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Published: July 24th 2019
Today we had planned to visit Keukenhof, which is a massive garden an hour or so by public transport south west of Amsterdam. It is otherwise known as the Garden of Europe and is one of the largest flower gardens in the world. We had carefully plotted out our route there which involved the Metro, the train and then the final leg on a bus. Issy was very excited about this visit and had been drooling at the prospect of seeing endless fields of tulips and other flowers in a spectacular landscape setting. Unfortunately her drool all dried up quite suddenly a few days ago when she Googled Keukenhof and found that it’s only open for two months of the year, and July isn’t one of them. At least one of us is on the ball, and the other one clearly needs to brush up on his knowledge of tulip flowering seasons. I’m not sure that either of us would have been all that happy if we’d negotiated the long and complex route to the gardens only to be confronted by locked gates.
It’s going to be a hot 31 degrees here today, so we decide to go to the
beach. Our host Paul told us when we arrived that not a lot of people come to Amsterdam for its beaches, but he thinks they're very underrated and that we should try to visit one of them while we’re here. We head off towards Zandvoort aan Zee which is about a half hour train ride east of Amsterdam. The beach is wide and stretches for as far as the eye can see in both directions, and it is jam packed with people. The standard rental package here is a pair of sunlounges and a wind shield, and there doesn’t seem to be a lot of demand for umbrellas. This all becomes a bit academic at the first place we try as everything is already taken. We walk further along the beach and eventually discover a couple of empty looking lounges near a vacant wind shield, so we throw this ensemble together and settle in. The beach is all fine sand and looks like it would blast you in a light breeze, which would seem to explain the need for the shields. I brace myself for a dip in the freezing waters of the North Sea, but it’s actually not all
that cold. The beach is calm and very gently sloping and ideal for swimming, although the water is very murky and I can’t see anything below the surface. Hopefully there aren’t any stone fish to stand on and that the small plane that flies past quite low every now and again isn’t looking for sharks.
I wonder north along the beach. I find out later that this was a good choice. If I’d wandered south I would have apparently found myself on a nudist beach. This seems to be very consistent with our observation that just about anything seems to go here in The Netherlands. The air in Amsterdam seems to be thick with the smell of weed, ladies of the night aren’t shy about advertising their services, people apparently prance up and down the beach naked, and we’ve seen lots of advertising signs here that would make the censors’ hair curl back home. Issy says she wonders how the Dutch cope when they go travelling abroad, where just about everywhere has laws that are stricter than they are here. I don’t think it would end well if you sat down on a beach in Saudi Arabia, took all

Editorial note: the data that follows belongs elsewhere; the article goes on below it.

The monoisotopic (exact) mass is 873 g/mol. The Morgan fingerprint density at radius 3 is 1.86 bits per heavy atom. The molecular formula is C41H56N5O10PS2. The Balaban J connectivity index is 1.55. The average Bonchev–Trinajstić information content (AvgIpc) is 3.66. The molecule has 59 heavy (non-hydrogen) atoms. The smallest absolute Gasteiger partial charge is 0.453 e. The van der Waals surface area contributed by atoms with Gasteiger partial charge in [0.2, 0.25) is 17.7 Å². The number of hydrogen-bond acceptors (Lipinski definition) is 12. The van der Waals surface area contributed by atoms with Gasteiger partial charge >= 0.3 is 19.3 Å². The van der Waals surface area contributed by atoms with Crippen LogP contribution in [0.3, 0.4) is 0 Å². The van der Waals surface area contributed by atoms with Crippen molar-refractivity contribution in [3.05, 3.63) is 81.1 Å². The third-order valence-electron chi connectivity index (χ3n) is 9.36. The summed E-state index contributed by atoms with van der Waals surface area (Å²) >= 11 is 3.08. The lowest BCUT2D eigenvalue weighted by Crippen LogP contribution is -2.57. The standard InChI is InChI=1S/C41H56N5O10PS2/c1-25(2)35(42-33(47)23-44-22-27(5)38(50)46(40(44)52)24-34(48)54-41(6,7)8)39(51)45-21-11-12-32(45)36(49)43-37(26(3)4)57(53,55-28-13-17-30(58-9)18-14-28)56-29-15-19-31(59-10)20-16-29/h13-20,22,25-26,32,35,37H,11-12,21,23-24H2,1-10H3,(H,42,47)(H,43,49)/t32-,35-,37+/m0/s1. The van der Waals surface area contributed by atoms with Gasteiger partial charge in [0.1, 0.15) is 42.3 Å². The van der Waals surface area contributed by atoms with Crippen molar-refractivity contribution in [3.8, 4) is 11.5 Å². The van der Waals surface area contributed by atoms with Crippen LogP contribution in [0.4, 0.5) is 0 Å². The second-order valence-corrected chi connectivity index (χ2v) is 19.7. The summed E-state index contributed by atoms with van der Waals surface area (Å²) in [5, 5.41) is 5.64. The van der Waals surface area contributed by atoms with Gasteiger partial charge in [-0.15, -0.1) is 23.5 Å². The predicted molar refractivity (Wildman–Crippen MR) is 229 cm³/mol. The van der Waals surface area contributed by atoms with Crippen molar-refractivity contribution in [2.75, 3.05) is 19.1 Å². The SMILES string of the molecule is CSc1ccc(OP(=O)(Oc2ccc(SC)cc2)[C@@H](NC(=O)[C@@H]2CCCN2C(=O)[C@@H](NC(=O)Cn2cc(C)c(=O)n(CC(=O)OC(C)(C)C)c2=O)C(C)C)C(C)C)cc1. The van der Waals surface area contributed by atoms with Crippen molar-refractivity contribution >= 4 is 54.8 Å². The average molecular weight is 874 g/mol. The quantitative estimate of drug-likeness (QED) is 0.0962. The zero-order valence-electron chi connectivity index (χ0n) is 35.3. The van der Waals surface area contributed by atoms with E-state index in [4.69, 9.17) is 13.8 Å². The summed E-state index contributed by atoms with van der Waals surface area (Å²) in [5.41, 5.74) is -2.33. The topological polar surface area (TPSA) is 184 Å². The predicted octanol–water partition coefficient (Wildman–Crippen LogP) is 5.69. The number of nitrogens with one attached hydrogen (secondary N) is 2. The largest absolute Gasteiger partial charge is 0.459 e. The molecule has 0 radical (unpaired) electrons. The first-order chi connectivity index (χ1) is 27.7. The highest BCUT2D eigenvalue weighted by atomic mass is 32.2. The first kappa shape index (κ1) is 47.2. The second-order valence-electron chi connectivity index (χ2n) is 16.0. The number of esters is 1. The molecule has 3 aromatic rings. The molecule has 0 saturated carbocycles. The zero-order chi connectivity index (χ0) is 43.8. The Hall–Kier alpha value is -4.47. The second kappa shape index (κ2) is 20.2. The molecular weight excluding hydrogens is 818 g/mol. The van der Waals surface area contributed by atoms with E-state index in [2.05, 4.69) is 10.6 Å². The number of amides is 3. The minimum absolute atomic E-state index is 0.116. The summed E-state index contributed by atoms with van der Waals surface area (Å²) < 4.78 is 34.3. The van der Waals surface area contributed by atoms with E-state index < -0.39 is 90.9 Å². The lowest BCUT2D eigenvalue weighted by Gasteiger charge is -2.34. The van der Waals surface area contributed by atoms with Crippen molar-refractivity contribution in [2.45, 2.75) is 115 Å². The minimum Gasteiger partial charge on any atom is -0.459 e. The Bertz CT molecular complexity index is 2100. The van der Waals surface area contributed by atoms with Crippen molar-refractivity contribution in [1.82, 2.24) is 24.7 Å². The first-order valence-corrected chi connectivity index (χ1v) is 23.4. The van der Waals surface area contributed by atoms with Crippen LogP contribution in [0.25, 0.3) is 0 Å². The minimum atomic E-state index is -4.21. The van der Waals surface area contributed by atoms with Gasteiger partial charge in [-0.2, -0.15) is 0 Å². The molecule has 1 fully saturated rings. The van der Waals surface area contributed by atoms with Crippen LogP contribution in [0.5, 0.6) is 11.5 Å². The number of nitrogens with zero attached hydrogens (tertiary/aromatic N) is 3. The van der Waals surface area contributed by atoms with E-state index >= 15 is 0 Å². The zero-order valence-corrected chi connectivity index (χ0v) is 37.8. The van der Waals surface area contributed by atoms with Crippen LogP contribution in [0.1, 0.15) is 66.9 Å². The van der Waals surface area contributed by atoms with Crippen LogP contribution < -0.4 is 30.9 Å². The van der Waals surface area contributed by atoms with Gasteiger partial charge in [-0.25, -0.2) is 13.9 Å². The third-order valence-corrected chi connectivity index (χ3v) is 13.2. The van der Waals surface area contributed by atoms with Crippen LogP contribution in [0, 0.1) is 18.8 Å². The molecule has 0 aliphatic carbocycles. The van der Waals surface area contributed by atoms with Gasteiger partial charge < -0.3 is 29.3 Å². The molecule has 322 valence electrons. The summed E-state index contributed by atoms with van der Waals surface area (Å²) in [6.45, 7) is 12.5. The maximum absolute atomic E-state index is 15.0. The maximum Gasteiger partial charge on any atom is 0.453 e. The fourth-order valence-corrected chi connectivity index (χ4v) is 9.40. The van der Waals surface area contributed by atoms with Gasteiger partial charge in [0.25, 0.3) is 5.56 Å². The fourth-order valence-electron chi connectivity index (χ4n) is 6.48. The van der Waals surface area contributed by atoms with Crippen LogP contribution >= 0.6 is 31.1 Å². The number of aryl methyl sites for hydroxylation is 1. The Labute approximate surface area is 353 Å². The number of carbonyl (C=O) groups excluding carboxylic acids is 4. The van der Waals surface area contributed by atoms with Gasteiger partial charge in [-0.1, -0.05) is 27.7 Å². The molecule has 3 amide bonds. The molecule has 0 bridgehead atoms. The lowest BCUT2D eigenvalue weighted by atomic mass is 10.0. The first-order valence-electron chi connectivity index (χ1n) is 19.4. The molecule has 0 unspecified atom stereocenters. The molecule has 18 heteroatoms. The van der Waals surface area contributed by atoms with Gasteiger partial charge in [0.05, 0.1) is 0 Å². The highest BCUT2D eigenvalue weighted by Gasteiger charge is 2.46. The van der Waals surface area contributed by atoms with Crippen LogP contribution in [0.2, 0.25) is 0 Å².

your gear off and started puffing away on a joint. I’m not aware of the world’s jails being packed with Dutch tourists who assumed that their own laws applied everywhere, but we do start to wonder whether this might be an issue.
The discussion over dinner turns to Dutch clothing. We’ve seen a lot of clogs for sale here. Some souvenir versions look so big and heavy that you’d need a trolley to cart them home in. Others, that look like they are meant to be worn, have high heels. I ask Issy if she would ever contemplate wearing a pair of clogs. She gives me the look. She says that she couldn’t imagine anything more uncomfortable, and that the only redeeming feature of clogs that she can think of is that they would float if you happened to drop them in a canal. I do some research. The jury seems to be still out on the merits of clogs. On one hand they are officially endorsed safety footwear, and are still worn by a lot of farm workers in The Netherlands. Under some circumstances they are said to be safer than steel capped boots. If you shot yourself
gently in the foot with an arrow for example (and I’m not quite sure exactly why you’d want to do this), the wood in your clogs would crack rather than dent, so your toes would be less likely to get crushed and they’d be easier to get off afterwards. On the other hand, someone recently dug up the skeletons of 500 19th century Dutch farm workers from a local graveyard and found that a lot of them had unusual bone damage to their feet which was almost certainly caused by their clogs.
Issy wants to order another liqueur so we can move onto the next exciting topic of discussion, but we’re the only people still in the restaurant and the owner says that he needs to close up for the night.
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